So, you wanna block access to websites on your Android phone? For instance, you want to make it so you can’t go on Reddit or Facebook because both those sites are prime time-wasting tomfoolery? Cool. I can help you with that, because I just figured out how to do it myself.
There’s not that much out there in terms of ways to do this, though, and the only method I was able to find for non-rooted phones (yeah, I don’t know exactly what rooting is either) was this thing called Silent Block, an add-on for Firefox Mobile. Getting Silent Block to work was quite the puzzler for my (merely) moderately tech-savvy mind. Despite this, I succeeded, and was kind of surprised that figuring it all out was actually pretty rewarding.
If you want to get Firefox mobile and Silent Block on your Android phone, which is necessary in order to block access to specific websites of your choosing, here is what you must do:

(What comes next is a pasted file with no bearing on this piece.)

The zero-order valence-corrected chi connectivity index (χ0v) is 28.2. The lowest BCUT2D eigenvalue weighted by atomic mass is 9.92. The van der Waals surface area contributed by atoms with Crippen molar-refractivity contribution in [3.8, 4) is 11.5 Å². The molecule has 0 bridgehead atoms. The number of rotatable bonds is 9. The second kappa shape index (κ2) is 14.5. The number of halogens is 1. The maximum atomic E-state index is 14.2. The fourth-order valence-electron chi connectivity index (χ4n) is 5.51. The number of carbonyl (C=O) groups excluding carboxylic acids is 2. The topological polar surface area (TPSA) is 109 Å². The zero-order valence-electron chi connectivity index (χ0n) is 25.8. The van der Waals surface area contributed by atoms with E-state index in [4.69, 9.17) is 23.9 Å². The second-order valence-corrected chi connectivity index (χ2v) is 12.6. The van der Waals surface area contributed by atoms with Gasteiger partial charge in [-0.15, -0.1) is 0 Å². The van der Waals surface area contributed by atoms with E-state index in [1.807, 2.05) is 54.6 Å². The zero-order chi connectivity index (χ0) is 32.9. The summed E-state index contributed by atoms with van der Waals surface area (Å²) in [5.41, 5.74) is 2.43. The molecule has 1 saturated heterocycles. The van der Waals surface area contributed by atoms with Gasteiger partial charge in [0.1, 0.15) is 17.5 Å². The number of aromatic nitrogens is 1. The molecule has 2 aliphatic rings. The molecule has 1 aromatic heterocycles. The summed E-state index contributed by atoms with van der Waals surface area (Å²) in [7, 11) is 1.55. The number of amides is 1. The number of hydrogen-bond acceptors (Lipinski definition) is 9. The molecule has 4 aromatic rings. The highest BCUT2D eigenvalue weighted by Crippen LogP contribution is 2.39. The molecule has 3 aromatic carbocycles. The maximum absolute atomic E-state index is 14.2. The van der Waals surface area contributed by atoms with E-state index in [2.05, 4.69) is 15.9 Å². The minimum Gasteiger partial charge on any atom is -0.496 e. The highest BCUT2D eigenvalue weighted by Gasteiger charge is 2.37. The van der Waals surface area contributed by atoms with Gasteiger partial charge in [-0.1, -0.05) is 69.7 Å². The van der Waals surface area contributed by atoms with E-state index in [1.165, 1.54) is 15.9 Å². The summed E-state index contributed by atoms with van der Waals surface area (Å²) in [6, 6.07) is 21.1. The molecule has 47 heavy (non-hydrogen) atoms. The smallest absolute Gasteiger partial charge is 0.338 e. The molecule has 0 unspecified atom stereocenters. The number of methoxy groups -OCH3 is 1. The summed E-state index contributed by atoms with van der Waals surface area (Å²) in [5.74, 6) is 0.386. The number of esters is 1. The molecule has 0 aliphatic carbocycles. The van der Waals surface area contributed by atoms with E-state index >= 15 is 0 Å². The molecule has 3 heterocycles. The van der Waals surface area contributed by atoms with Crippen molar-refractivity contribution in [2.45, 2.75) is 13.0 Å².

1- Go to the Google Play store, and load Firefox Browser for Android. Install and open it.
2- In Firefox, scroll to the very bottom of the first page that opens, and select “Browse all Firefox add-ons.” Alternately, google “firefox add-ons for mobile.”
3- On the Firefox for Android Add-Ons page, enter Silent Block into the search bar. Search it.
4- Silent Block will pop up. Choose it.
5- On the Silent Block page, there will be a giant green button which says “add to firefox.” Push this button. Now, leave firefox, and make sure you close the app completely. To make sure this has happened, close all apps which are currently running. If you don’t know how to do this, go ask somebody else on the internet.
6- Re-open Firefox. If you want to double check that Silent Block loaded properly, hit your “menu” button (probably a physical button on your phone), select “tools,” then select “add-ons.” You should see Silent Block in your list of Add-ons, like so:
Cool. Now you have this add-on. Too bad it’s currently useless because the add-on doesn’t know what you want it to block.
FUN FACT TIME: